Senator Rand Paul broke stance with other Republican figureheads, however, by declaring that he believes opening Cuba could be a positive step towards a much-needed regime change in the island. Paul is on the same page as presidential hopeful Hillary Clinton, who was a proponent of the normalization of U.S.-Cuba relations while Secretary of State. Public opinion polls also reflect support for the shift, especially in areas like Miami, which boast a high density of Cuban-Americans. According to Pew Research Center, 63% of Americans approve of the deal—yet only 32% believe that renewed ties to the U.S. will make Cuba a more democratic country.
After living so many decades with little or no hope, most of those on the island also favor the deal. But Rubio and Cruz are not running for office in Cuba—they do not mind being unpopular there. Their principled stance, based on the respect of political and economic freedoms, and for all the liberties we take for granted, means little for those who have been brainwashed by half a century of constant government indoctrination.
Diplomatic relations do not guarantee progress
The Obama administration and the “Rand Paul” libertarians are not alone in their support for increased openness. Successful leaders of the U.S.-Cuban business community, as those gathered in the Cuba Study Group, favor the current policies. Their optimism is mostly genuine but few are ready to jump in with large investments.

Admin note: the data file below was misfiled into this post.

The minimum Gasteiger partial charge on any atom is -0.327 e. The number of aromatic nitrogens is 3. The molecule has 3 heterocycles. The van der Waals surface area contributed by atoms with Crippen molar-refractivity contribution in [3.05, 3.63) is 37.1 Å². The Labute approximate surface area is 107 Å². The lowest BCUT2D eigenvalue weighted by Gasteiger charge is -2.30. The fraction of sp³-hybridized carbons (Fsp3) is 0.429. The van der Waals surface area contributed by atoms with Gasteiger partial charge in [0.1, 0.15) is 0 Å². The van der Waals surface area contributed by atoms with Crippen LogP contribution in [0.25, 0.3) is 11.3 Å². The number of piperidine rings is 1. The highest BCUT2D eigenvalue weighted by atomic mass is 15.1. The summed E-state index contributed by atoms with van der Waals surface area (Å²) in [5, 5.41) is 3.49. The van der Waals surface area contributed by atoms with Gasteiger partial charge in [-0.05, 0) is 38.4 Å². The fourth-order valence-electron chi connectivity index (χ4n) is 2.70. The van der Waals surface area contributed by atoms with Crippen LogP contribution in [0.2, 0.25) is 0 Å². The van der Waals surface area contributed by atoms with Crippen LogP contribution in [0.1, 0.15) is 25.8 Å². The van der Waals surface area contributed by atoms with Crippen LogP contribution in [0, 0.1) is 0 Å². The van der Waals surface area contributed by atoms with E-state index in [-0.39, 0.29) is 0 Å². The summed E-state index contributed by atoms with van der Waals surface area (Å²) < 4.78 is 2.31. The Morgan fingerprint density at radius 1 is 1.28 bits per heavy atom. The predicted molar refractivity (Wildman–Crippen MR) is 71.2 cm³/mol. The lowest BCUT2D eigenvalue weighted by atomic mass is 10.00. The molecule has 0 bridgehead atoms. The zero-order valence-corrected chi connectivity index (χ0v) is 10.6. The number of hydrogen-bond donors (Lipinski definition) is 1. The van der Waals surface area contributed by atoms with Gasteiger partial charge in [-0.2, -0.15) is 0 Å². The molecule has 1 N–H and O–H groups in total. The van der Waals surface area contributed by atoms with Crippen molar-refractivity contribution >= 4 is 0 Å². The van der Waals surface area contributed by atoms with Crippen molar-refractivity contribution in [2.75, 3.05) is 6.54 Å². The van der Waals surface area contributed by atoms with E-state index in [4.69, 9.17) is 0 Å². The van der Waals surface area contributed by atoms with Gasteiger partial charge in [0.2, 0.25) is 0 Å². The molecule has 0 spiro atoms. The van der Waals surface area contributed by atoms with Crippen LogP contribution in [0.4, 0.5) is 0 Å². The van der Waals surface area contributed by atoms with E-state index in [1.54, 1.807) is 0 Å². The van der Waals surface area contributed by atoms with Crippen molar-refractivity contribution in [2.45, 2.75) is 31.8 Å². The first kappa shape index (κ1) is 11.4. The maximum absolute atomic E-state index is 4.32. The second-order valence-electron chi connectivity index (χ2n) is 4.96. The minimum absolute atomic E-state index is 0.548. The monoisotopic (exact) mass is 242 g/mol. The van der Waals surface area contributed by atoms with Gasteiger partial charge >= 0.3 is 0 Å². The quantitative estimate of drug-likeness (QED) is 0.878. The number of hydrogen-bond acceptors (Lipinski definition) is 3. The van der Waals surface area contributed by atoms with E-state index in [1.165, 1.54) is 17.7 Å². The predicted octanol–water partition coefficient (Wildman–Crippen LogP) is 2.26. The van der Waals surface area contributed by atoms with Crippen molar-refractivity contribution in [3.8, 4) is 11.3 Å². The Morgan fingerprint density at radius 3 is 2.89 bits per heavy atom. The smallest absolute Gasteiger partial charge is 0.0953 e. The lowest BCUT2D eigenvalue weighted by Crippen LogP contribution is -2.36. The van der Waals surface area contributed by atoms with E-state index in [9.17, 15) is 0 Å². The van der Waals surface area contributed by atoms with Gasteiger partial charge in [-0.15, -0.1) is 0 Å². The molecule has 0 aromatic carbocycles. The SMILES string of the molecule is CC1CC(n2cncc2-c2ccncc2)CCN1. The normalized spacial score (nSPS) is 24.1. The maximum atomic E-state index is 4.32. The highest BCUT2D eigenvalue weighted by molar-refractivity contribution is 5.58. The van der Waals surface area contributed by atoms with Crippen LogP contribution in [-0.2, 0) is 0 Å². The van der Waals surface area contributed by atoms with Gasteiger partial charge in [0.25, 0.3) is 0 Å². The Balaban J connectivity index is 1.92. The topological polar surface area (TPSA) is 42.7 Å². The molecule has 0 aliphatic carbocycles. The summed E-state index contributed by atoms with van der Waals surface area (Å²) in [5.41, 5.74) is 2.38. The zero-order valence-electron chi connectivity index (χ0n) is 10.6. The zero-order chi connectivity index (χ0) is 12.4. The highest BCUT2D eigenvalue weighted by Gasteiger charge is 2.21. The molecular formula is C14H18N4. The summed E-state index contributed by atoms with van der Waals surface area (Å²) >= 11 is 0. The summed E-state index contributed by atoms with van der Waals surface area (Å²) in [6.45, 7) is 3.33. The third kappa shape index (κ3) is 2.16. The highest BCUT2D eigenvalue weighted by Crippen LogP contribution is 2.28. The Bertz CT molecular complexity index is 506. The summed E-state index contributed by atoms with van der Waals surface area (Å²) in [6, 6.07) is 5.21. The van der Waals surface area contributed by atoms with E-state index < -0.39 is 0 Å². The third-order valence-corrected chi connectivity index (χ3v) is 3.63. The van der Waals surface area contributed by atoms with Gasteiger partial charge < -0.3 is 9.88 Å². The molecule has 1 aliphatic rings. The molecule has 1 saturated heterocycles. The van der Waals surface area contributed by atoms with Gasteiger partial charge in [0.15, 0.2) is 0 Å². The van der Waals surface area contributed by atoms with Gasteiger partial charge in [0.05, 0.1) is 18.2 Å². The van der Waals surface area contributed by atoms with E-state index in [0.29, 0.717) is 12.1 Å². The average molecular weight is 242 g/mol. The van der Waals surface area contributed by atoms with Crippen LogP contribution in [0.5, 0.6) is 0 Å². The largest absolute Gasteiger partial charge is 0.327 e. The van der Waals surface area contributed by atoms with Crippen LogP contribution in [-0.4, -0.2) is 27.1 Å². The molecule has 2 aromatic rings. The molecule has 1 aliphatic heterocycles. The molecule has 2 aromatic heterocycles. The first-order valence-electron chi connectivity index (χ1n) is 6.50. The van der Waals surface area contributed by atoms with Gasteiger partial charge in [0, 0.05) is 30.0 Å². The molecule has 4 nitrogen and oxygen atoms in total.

Diplomatic relations do not guarantee progress. Nor do inexistent embargoes. Take the case of Venezuela, a country whose leaders trumpet that they would like to be like Cuba. A first hand witness, Luis Henrique Ball, believes there is nothing in the current agreement that would prevent Cuba from continuing to impose the same policies that have condemned its citizens and Venezuelans to poverty or exile.
Even some Cuban exiles—who complain the current agreement has ignored the rights of the victims of communism—believe there is a chance that the material conditions will improve. One of them, Alberto Mestre, forecasts that the transition might be like Vietnam (which he recently visited): “Our tour guide told us the communists still rule, and that is bad, but I am living better.” Cuban-born Otto J. Reich, former U.S. Ambassador to Venezuela, forecasts that the Cubans will follow the model of Putin’s Russia. The military will likely maintain power after the Castros’ deaths and will try to capture businesses inside and outside the country, thus consolidating power.